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The Clamshell: An Essential Addition to Your Fitness Regimen

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  • Post last modified:September 25, 2023

In a world of Instagrammable workouts, efficiency can sometimes be mistakenly measured in perspiring selfies and the number of burpees completed. But some of the most subtle exercises can contribute to a well-rounded fitness routine in addition to more flashy moves. One such underrated but essential move is the timeless, glute-burning clamshell.

What Is the Clamshell Exercise?

“Clamshells are a exercise you learn about pretty immediately when getting into fitness,” says Peloton instructor Selena Samuela, who could easily be considered the maneuver’s biggest advocate. “And every fitness professional has used them. You might have seen them performed in physical therapy as well, as they’re a go-to for individuals with lower back pain, individuals looking for hip strengthening, and injury treatment and prevention.”

Here’s how the basic clamshell works: you lie on your side with your knees bent, raising and lowering your top knee while engaging your core and glutes. Yes, your legs are the “shells” in this analogy.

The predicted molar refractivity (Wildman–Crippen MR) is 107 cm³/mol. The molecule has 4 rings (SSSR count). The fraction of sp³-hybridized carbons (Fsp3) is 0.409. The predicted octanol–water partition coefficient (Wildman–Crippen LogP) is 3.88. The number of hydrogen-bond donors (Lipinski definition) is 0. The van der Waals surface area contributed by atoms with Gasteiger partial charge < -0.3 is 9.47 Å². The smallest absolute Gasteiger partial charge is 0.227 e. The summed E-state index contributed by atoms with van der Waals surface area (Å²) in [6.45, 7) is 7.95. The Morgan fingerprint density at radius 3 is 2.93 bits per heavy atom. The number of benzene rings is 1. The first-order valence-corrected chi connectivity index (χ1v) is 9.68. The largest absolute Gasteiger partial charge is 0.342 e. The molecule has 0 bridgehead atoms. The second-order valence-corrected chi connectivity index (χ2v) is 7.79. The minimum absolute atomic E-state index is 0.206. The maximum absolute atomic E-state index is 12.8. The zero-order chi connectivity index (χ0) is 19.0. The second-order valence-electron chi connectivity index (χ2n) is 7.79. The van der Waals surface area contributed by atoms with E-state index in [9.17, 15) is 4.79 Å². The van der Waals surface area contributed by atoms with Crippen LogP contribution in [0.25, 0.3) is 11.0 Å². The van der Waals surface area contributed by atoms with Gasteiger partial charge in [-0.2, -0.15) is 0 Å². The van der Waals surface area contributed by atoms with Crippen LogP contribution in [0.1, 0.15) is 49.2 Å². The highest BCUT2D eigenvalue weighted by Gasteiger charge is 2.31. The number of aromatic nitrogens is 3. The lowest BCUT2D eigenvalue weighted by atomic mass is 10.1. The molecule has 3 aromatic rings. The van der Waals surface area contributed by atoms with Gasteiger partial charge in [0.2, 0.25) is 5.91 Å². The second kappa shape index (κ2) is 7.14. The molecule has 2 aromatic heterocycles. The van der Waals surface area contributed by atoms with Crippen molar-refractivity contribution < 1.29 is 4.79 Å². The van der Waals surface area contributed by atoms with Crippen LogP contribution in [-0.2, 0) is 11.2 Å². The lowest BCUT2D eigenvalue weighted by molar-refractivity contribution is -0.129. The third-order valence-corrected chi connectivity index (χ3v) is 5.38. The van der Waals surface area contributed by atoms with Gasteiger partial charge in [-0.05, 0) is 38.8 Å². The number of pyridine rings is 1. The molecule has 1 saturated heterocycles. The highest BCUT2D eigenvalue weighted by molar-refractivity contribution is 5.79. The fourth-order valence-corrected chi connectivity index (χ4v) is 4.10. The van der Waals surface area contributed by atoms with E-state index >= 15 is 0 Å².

Samuela is such a firm believer in the clamshell that she incorporates the move into the vast majority of her lower body-focused Peloton classes. “Clamshells primarily target your gluteus medius — the part that forms the outer buttocks,” she explains. “Strengthening that part of your body is so important regardless of what you do in life, but especially if you’re active or an athlete.” It aids in stabilizing your pelvis whenever you walk or when you lose balance. (

How to Perform the Classic Clamshell Exercise and Variations

For an exercise so effective, clamshells appear deceptively simple. After all, you’re lying down when you perform them. But don’t be fooled by the setup. Stick with Samuela’s instructions and your glutes will be screaming in no time.

How to Perform the Basic Clamshell Exercise

Peloton

A. Begin by lying on your side with legs bent at a 45-degree angle and feet, ankles, knees, and hips stacked on top of each other. Allow your bottom forearm to rest on the ground.

B. Activate your core and glutes. Keeping your feet together, lift your upper knee up as high as possible without rocking or shifting your hips and/or pelvis.

C. Lower your top knee to return to the starting position.

How to Perform Variations On the Clamshell Exercise

The exercise is challenging enough on its own, but if you’ve managed to master the stripped-down version, you can start to add some excitement with modifications and advanced add-ons.

“To progress a clamshell, incorporate a hip raise,” says Samuela. “When you add a hip raise to a bridging clamshell, you’re also demanding much more from your core; it’s essentially adding a side plank to the movement.” Additionally, the variation also enhances shoulder stability and activates your triceps, she adds.